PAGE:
Parashat Tazria describes the time of purity and impurity that a woman goes through after childbirth. She begins in a state of ritual impurity, or Tum’ah, and then, after a period of time, enters a state of ritual purity, or Taharah. When this period of time is over she goes to the Beit HaMikdash and offers a Korban, a sacrifice. One may notice something unusual about the language the Torah uses when describing this. When it describes the Kohein making the Korban, it states that he shall make “an atonement” for her (VaYikra 12:7). This seems a bit odd. What on earth has she done wrong for which she must make “an atonement?”
I think that the answer can be found in a debate between Beit Hillel and Beit Shammai. The two schools argued as to whether or not it was better for man to have been born. Beit Hillel argued that it was good, for man has the opportunity to increase his share in Olam HaBa. Beit Shammai argued that man should never have been born, as he has the opportunity to lose his share in Olam HaBa. After a long debate, they concluded that Beit Shammai was correct and that it would have been better had man never been born. When a child is born, he comes with a fully-functioning, top-of-line Yeitzer HaRa. He is then thrust into challenges, pitfalls, and mishaps, some of which he will undoubtedly fail to overcome. He will know pain, despair, and misery, all of this on account of him having been born! And who exactly bears the responsibility for this? His mother. This is part of the reason why she must seek atonement.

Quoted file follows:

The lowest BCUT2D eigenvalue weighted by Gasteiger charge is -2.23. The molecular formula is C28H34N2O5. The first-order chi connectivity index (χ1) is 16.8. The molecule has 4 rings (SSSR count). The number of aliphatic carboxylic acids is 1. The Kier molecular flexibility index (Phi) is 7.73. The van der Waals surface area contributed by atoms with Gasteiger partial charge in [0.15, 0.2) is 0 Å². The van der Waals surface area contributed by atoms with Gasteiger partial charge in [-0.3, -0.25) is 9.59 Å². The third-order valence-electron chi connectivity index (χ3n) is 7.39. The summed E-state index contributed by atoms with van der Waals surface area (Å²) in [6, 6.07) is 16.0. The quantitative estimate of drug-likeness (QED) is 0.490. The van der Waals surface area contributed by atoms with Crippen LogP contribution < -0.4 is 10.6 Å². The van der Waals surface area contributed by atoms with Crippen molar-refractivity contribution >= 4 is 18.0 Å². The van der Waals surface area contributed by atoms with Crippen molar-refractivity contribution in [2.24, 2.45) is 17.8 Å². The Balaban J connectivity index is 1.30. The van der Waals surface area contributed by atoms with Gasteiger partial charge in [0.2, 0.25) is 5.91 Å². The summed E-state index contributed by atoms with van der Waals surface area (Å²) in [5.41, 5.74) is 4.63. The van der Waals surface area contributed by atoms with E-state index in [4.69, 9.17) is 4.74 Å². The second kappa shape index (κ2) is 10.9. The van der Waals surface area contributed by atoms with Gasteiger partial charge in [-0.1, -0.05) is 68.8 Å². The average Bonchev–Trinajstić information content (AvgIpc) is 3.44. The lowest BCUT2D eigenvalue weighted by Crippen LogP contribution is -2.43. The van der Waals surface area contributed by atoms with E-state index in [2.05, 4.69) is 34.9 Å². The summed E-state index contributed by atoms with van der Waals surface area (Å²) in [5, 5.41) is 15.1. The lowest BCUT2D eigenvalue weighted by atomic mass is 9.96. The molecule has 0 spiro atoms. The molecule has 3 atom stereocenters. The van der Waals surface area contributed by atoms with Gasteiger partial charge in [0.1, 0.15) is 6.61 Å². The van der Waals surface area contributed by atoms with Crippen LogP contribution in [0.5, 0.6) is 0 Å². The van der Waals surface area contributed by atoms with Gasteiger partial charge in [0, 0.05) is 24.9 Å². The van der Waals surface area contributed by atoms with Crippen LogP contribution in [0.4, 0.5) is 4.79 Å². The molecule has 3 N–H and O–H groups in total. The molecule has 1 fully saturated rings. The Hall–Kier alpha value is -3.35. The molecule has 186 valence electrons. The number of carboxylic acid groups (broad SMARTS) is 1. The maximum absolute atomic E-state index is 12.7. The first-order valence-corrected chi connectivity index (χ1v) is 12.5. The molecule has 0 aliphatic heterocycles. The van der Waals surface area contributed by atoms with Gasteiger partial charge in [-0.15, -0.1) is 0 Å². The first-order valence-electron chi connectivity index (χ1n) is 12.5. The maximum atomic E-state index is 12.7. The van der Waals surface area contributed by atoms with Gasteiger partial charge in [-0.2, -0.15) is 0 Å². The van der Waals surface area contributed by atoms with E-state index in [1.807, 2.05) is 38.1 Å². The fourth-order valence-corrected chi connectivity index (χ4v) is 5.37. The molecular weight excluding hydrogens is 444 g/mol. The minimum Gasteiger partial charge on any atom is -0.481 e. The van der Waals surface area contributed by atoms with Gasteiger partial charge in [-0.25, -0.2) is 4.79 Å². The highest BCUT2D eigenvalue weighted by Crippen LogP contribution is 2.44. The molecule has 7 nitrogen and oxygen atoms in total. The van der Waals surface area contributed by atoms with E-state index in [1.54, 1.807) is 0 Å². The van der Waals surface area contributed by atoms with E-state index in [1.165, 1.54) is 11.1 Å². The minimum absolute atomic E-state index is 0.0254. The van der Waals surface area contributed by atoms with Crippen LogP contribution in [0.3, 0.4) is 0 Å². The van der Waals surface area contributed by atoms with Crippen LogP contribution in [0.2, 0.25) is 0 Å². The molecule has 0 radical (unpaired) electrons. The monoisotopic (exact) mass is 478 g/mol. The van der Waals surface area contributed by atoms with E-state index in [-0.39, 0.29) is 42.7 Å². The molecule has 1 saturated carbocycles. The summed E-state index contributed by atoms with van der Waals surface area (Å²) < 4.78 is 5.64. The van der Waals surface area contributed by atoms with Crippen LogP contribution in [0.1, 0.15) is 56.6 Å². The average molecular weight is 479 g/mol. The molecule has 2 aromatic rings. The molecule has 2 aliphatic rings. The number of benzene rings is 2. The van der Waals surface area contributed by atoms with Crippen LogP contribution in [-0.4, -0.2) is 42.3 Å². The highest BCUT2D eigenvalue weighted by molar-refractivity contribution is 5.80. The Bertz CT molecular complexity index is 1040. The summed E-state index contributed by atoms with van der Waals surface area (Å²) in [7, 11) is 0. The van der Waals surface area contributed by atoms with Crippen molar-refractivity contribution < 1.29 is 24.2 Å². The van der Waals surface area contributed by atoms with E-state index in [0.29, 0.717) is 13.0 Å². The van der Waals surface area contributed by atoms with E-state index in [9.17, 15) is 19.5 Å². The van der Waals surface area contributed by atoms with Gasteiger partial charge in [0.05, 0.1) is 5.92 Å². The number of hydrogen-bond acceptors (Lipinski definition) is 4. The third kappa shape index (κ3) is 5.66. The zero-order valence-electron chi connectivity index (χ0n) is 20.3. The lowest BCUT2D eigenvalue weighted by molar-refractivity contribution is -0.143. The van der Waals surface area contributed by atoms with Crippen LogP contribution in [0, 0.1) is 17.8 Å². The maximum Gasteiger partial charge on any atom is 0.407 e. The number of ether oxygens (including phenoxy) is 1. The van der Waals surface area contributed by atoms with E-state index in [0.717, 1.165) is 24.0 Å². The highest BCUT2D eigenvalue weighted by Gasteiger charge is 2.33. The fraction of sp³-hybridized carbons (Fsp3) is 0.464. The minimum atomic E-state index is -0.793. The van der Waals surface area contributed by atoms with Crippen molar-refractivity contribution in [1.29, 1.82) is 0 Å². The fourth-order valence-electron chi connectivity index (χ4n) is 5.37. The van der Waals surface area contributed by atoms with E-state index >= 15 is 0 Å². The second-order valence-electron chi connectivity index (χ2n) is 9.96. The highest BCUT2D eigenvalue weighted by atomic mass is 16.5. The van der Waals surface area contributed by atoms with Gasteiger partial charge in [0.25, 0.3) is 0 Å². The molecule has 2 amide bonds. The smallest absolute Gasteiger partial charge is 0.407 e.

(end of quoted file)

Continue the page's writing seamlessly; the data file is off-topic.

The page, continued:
However, before we jump to negative conclusions, let us look at the state of purity the mother is in. This represents, I believe, the time when man gains his Yeitzer HaTov. He begins to think about what is right, honest, and honorable, instead of what pleases him the most. One will notice, perhaps, that the period of purity is substantially longer than the period of impurity. The reason for this is that man’s capacity for good is so much greater than his ability to do evil. While one may be more inclined to selfish acts, symbolized by the period of impurity coming first, he usually changes his life for the better, represented by the much longer period of Taharah.
Additionally, the final resolution to Beit Hillel and Beit Shammai’s argument can further help prove this statement. They concluded that while it would have been better had man not been born, since he was, he should occupy his time with Torah and Mitzvot and make his life worthwhile. Let us all take this lesson to heart and strive to make our existences meaningful to prove that while life may be difficult, perhaps it is worthwhile after all.